DD1 asked around the same age. I tell a version of the truth. Babies come out of mummy's tummy. If pressed, I explain that your body does an amazing, miraculous thing that only happens when you're having a baby, so that your body/vagina/whatever you call it to DC, stretches and changes to allow the baby to come out and then your body goes back to normal like fuck it does

We haven't dealt with how the baby gets there yet grin

So mainly true, bit of room for wonderment, not too graphic.

Pedestriana Mon 17-Aug-15 17:43:57

Thankfully DD has no issue with the concept of children having two mummies/daddies or children being different skin tones to her. We're in a reasonably rural area but it's becoming more culturally diverse, and between my friends and DH's I think we cover all other bases of things that questions are likely to be asked about smile

LokiBear Mon 17-Aug-15 17:45:20

My 4 yo asked the same thing. I told her that that daddy puts a seed in mummy's tummy and then mummy grows a baby. She asked how the baby got out. I told her the mummy pushes the baby out of her floof (which is what we call the female parts in this house!). She asked how the baby grows so I showed her a youtube video of the egg splitting then becoming a baby. (I skipped over the sperm meeting egg as I didn't want to have to answer the question of how the seed got in mummy's tummy.) I was caught off guard and winged the whole conversation, but I'm glad I was honest because she accepted it really well. She loved watching the baby grow too.

NobodyLivesHere Mon 17-Aug-15 17:46:56

I would have just said daddies have seeds, mammies have eggs and the two make a baby in mams belly. Mine were well aware of the mechanism by 4.

TheCunnyFunt Mon 17-Aug-15 18:00:03

Someone put this on here a few years ago and I copied and saved it for when my DD asks the question. I think it's a really good explanation-

Where babies come from
To make a baby, you need a seed from a man, an egg from a woman and the special bit in a woman's tummy called a womb.

Usually, the baby's daddy gives the seed and the babys mummy gives the egg and womb, and they all live together as a family.

Sometimes the mummy and daddy don't live together and so the baby can have two houses! Sometimes the baby only lives with one parent. Sometimes the people who first made the baby can't be a mummy and daddy so the baby gets new parents.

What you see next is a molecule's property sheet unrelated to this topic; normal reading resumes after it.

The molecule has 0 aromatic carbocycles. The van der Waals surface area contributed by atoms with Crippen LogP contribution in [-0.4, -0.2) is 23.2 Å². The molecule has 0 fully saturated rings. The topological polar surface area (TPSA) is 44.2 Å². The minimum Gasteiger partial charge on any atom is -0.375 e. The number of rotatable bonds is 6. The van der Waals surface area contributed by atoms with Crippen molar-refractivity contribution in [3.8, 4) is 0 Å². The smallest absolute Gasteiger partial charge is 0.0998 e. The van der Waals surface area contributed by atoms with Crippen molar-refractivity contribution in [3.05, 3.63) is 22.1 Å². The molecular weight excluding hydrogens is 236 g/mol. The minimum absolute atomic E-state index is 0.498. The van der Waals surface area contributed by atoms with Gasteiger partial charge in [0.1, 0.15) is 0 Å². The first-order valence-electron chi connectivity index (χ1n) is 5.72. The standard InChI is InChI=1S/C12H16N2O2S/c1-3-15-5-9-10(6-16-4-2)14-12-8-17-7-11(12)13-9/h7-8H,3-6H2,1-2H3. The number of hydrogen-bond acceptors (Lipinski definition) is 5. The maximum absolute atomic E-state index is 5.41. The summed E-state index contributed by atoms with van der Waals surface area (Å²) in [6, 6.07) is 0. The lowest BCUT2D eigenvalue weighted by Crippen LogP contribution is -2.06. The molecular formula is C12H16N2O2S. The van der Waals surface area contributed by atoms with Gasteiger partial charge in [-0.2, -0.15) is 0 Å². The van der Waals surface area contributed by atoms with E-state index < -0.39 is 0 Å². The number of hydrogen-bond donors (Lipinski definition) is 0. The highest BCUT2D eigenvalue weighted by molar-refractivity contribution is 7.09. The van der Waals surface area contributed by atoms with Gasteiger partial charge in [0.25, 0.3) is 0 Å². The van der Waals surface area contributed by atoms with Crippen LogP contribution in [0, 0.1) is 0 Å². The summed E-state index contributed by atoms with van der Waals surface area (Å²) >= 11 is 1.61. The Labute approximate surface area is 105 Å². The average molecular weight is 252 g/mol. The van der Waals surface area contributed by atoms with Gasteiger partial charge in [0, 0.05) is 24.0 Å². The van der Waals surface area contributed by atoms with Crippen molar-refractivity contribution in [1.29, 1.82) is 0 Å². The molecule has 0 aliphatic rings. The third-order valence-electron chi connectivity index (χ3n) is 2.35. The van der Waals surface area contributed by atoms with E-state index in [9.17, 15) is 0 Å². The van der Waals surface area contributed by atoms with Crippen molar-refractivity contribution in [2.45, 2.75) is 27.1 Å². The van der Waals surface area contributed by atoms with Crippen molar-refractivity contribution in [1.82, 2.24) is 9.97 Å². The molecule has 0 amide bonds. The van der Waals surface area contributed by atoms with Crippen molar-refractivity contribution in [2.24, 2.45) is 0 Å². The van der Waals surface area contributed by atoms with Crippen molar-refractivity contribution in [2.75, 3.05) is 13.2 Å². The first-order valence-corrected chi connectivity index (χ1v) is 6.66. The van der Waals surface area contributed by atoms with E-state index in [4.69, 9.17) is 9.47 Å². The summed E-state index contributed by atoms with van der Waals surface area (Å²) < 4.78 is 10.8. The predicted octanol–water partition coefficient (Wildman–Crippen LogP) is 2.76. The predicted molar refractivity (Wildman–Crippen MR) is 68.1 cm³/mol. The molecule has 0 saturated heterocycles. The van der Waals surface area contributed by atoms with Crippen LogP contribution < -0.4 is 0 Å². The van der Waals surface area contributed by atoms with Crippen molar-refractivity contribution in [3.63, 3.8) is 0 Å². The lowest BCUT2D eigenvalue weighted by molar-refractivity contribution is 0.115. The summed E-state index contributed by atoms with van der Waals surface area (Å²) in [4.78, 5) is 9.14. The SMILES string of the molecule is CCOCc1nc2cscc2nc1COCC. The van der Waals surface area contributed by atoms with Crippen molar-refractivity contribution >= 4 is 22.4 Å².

Sometimes two ladies are in love and so a kind man gives them a seed, or maybe two men find a kind lady to give them an egg and let them use her womb.

Sometimes the mummy or daddy need a kind person to give eggs or seeds or let them use their womb because the mummy or daddy have a problem with theirs.

Sometimes a woman and a man even make a baby by accident! When you grow big enough to make a baby, you can get medicine that stops you having a baby until you want one.

All sorts of different things happen, and babies end up in all sorts of families, isn't that lovely!

No matter what, there always needs to be an egg, a seed, a womb and someone to love the baby, but there are lots of ways to do that, just like there are lots of different families.

Pico2 Mon 17-Aug-15 18:00:09

My DD is 4. I've explained that the daddy has a seed and the mummy an egg. I think that the egg bit is vital as you wouldn't want them to think that you are just an empty vessel. I've also explained that the eggs have been inside me since I was born, so everywhere I've been, the eggs went too. I said that bit as DD was very upset that we went on safari before she was born and thought we must have left her behind. I've also done a bit of discussing genetics - that the instructions to make DD came in the seed and the egg so some of the instructions come from DH and some from me. We've then discussed the ways that DD looks like me and DH.

We've also done how babies get out - CS and VB - as I've had one of each.

She hasn't asked how the seed gets in, so I haven't answered that.